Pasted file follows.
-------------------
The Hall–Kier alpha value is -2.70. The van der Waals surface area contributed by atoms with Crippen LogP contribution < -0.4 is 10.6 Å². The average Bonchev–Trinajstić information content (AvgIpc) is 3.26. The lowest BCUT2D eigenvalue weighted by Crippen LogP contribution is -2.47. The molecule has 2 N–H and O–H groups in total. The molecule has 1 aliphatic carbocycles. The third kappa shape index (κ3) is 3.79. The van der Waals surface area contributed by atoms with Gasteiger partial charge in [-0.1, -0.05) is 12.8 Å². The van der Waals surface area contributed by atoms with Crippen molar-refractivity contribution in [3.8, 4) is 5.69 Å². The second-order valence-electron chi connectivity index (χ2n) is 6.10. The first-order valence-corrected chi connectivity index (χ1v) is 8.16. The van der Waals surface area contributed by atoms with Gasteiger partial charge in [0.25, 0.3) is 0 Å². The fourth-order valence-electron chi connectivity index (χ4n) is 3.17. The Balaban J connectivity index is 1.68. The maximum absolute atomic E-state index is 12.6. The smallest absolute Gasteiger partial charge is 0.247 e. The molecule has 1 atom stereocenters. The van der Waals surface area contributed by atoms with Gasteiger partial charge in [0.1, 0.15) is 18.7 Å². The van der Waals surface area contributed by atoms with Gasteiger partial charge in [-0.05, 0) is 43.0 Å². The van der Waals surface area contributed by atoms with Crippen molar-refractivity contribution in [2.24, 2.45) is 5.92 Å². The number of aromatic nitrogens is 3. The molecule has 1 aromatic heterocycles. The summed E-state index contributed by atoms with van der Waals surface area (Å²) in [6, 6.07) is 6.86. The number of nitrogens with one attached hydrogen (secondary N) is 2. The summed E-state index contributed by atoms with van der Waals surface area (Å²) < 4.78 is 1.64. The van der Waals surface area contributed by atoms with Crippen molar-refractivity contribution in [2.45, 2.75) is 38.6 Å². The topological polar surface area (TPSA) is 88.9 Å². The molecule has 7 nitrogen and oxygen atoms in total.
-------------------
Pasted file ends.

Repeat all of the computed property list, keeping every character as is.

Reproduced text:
The Hall–Kier alpha value is -2.70. The van der Waals surface area contributed by atoms with Crippen LogP contribution < -0.4 is 10.6 Å². The average Bonchev–Trinajstić information content (AvgIpc) is 3.26. The lowest BCUT2D eigenvalue weighted by Crippen LogP contribution is -2.47. The molecule has 2 N–H and O–H groups in total. The molecule has 1 aliphatic carbocycles. The third kappa shape index (κ3) is 3.79. The van der Waals surface area contributed by atoms with Gasteiger partial charge in [-0.1, -0.05) is 12.8 Å². The van der Waals surface area contributed by atoms with Crippen molar-refractivity contribution in [3.8, 4) is 5.69 Å². The second-order valence-electron chi connectivity index (χ2n) is 6.10. The first-order valence-corrected chi connectivity index (χ1v) is 8.16. The van der Waals surface area contributed by atoms with Gasteiger partial charge in [0.25, 0.3) is 0 Å². The fourth-order valence-electron chi connectivity index (χ4n) is 3.17. The Balaban J connectivity index is 1.68. The maximum absolute atomic E-state index is 12.6. The smallest absolute Gasteiger partial charge is 0.247 e. The molecule has 1 atom stereocenters. The van der Waals surface area contributed by atoms with Gasteiger partial charge in [0.1, 0.15) is 18.7 Å². The van der Waals surface area contributed by atoms with Gasteiger partial charge in [-0.05, 0) is 43.0 Å². The van der Waals surface area contributed by atoms with Crippen molar-refractivity contribution in [2.24, 2.45) is 5.92 Å². The number of aromatic nitrogens is 3. The molecule has 1 aromatic heterocycles. The summed E-state index contributed by atoms with van der Waals surface area (Å²) in [6, 6.07) is 6.86. The number of nitrogens with one attached hydrogen (secondary N) is 2. The summed E-state index contributed by atoms with van der Waals surface area (Å²) < 4.78 is 1.64. The van der Waals surface area contributed by atoms with Crippen molar-refractivity contribution in [2.45, 2.75) is 38.6 Å². The topological polar surface area (TPSA) is 88.9 Å². The molecule has 7 nitrogen and oxygen atoms in total.